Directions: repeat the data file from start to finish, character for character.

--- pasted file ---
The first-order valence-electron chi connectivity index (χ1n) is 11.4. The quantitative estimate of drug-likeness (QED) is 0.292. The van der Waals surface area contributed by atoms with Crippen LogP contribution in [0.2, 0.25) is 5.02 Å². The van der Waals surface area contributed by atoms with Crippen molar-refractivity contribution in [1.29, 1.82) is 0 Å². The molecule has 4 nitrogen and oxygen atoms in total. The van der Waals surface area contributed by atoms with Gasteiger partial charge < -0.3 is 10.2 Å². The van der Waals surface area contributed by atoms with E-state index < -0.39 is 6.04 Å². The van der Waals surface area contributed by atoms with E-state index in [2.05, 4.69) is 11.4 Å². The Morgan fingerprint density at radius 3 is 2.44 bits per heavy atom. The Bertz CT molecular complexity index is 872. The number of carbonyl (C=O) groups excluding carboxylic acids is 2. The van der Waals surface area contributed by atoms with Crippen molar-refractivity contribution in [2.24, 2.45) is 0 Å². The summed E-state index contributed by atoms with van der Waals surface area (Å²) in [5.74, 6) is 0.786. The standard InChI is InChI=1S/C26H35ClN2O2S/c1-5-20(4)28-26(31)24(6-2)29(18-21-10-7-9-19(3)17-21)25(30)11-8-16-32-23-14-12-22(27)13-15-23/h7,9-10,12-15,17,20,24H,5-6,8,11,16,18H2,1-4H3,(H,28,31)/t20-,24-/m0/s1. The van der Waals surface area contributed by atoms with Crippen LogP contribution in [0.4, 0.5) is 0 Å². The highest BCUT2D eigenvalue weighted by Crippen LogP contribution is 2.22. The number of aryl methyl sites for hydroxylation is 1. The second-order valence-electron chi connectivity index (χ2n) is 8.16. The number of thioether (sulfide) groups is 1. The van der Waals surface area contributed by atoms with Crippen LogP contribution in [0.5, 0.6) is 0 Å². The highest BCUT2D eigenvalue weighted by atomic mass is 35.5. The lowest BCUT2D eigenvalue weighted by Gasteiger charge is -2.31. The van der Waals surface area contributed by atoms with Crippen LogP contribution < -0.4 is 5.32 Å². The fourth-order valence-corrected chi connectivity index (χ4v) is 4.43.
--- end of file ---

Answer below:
The first-order valence-electron chi connectivity index (χ1n) is 11.4. The quantitative estimate of drug-likeness (QED) is 0.292. The van der Waals surface area contributed by atoms with Crippen LogP contribution in [0.2, 0.25) is 5.02 Å². The van der Waals surface area contributed by atoms with Crippen molar-refractivity contribution in [1.29, 1.82) is 0 Å². The molecule has 4 nitrogen and oxygen atoms in total. The van der Waals surface area contributed by atoms with Gasteiger partial charge < -0.3 is 10.2 Å². The van der Waals surface area contributed by atoms with E-state index < -0.39 is 6.04 Å². The van der Waals surface area contributed by atoms with E-state index in [2.05, 4.69) is 11.4 Å². The Morgan fingerprint density at radius 3 is 2.44 bits per heavy atom. The Bertz CT molecular complexity index is 872. The number of carbonyl (C=O) groups excluding carboxylic acids is 2. The van der Waals surface area contributed by atoms with Crippen molar-refractivity contribution in [2.24, 2.45) is 0 Å². The summed E-state index contributed by atoms with van der Waals surface area (Å²) in [5.74, 6) is 0.786. The standard InChI is InChI=1S/C26H35ClN2O2S/c1-5-20(4)28-26(31)24(6-2)29(18-21-10-7-9-19(3)17-21)25(30)11-8-16-32-23-14-12-22(27)13-15-23/h7,9-10,12-15,17,20,24H,5-6,8,11,16,18H2,1-4H3,(H,28,31)/t20-,24-/m0/s1. The van der Waals surface area contributed by atoms with Crippen LogP contribution in [0.4, 0.5) is 0 Å². The highest BCUT2D eigenvalue weighted by Crippen LogP contribution is 2.22. The number of aryl methyl sites for hydroxylation is 1. The second-order valence-electron chi connectivity index (χ2n) is 8.16. The number of thioether (sulfide) groups is 1. The van der Waals surface area contributed by atoms with Crippen LogP contribution in [0.5, 0.6) is 0 Å². The highest BCUT2D eigenvalue weighted by atomic mass is 35.5. The lowest BCUT2D eigenvalue weighted by Gasteiger charge is -2.31. The van der Waals surface area contributed by atoms with Crippen LogP contribution < -0.4 is 5.32 Å². The fourth-order valence-corrected chi connectivity index (χ4v) is 4.43.